st theodore the studite
Taken from Catechesis 54 of St. Theodore the Studite
Brethren and fathers, the season of Lent, when compared to the whole year, may be likened to a storm-free harbor, in which all who are sailing together enjoy a spiritual calm. For the present season is one of salvation not for monks and nuns only, but also for lay people, for great and small, for rulers and ruled, for emperors and priests, for every race and for every age. For cities and villages reduce their hubbub and bustle, while psalmody and hymns, prayers and entreaties take their place, by which our good God is propitiated and so guides our spirits to peace and pardons our offences, if, with a sincere heart, we will only fall down before him with fear and trembling and weep before him, promising improvement for the future. But let the leaders of the churches speak of what is suitable to lay people, for just as those who run in the stadium need the vocal support of their fellow contestants, so fasters need the encouragement of their teachers. But I, since I have been placed at your head, honored brethren, will also talk to you briefly. Fasting then is a renewal of the soul, for the holy Apostle says, Even though our outward man is perishing, yet the inward is being renewed day by day. And if it is being renewed, clearly it is being made beautiful according to its original beauty; made beautiful in itself it is being drawn lovingly to the one who said, I and the Father will come and make our dwelling with him.
CATECHESIS 73, St. Theodore the Studite
On the saving passion of our Lord and Master Jesus Christ.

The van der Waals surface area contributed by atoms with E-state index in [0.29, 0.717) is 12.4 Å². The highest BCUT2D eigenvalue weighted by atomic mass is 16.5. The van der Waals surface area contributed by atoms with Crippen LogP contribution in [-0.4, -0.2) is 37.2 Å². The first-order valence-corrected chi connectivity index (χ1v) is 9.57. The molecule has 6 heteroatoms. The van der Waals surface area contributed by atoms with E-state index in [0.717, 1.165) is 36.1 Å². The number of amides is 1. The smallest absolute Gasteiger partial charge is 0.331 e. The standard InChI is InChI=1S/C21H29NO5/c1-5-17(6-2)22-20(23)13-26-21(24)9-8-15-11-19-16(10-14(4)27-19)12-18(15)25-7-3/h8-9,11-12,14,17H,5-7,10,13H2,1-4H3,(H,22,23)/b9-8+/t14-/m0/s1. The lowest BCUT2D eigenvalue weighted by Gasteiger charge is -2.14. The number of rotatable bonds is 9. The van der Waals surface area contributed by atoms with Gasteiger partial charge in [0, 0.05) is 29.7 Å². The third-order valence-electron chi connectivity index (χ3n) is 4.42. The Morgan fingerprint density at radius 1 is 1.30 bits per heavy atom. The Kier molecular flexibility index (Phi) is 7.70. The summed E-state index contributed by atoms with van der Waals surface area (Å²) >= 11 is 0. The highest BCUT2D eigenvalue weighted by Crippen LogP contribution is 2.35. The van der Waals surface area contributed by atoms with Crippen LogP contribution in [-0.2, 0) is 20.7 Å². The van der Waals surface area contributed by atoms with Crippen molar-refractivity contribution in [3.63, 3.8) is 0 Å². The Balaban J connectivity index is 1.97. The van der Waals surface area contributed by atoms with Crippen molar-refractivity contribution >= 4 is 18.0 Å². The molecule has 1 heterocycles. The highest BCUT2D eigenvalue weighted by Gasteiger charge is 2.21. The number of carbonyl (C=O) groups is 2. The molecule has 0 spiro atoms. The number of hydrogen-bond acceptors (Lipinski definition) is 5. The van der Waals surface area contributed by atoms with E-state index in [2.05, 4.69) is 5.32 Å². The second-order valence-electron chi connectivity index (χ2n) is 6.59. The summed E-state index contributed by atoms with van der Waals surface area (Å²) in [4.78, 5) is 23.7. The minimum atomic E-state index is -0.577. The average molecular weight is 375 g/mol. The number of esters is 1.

Given on Great and Holy Friday.
Brethren and Fathers, while the sufferings of our Lord Jesus Christ when they are recalled are always able to pierce the soul, they do so especially in these present days, on which each of them reached its end. What then are they? The murderous council against him, the Jewish arrest, his being led away to death, his arraignment before Pilate's tribunal, the interrogation, the scourging, the blows, the spittings, the insults, the mockeries, the ascent of the Cross, the nailing of his hands and feet, the tasting of gall, the piercing of his side and all the other things which blazed forth with them, which the world cannot contain, nor can anyone worthily proclaim, not human tongue, nor even all the tongues of angels together.
For let us consider, brethren, this great and ineffable mystery. The Lord who reveals the counsels of hearts [1 Cor. 4:5] and knows every human desire is the one who is taken before a council of death; the Lord who bears all things by the word of his power [Hebrews 1:3] is the one who is handed over to sinners; the Lord who binds the water in the clouds [Job 26:8] and sows in the earth in due season and uniformly is the one who is led away prisoner; the Lord who measures the heavens with the span of his hand and the earth in a handful and weighed all the mountains in the balance [Isaias 40:12.] is the one who is struck by the hand of a servant; the Lord who adorned the boundaries of the earth with flowers is the one who is dishonourably crowned with thorns; the Lord who planted the tree of life in Paradise is the one who is hanged upon an accursed tree.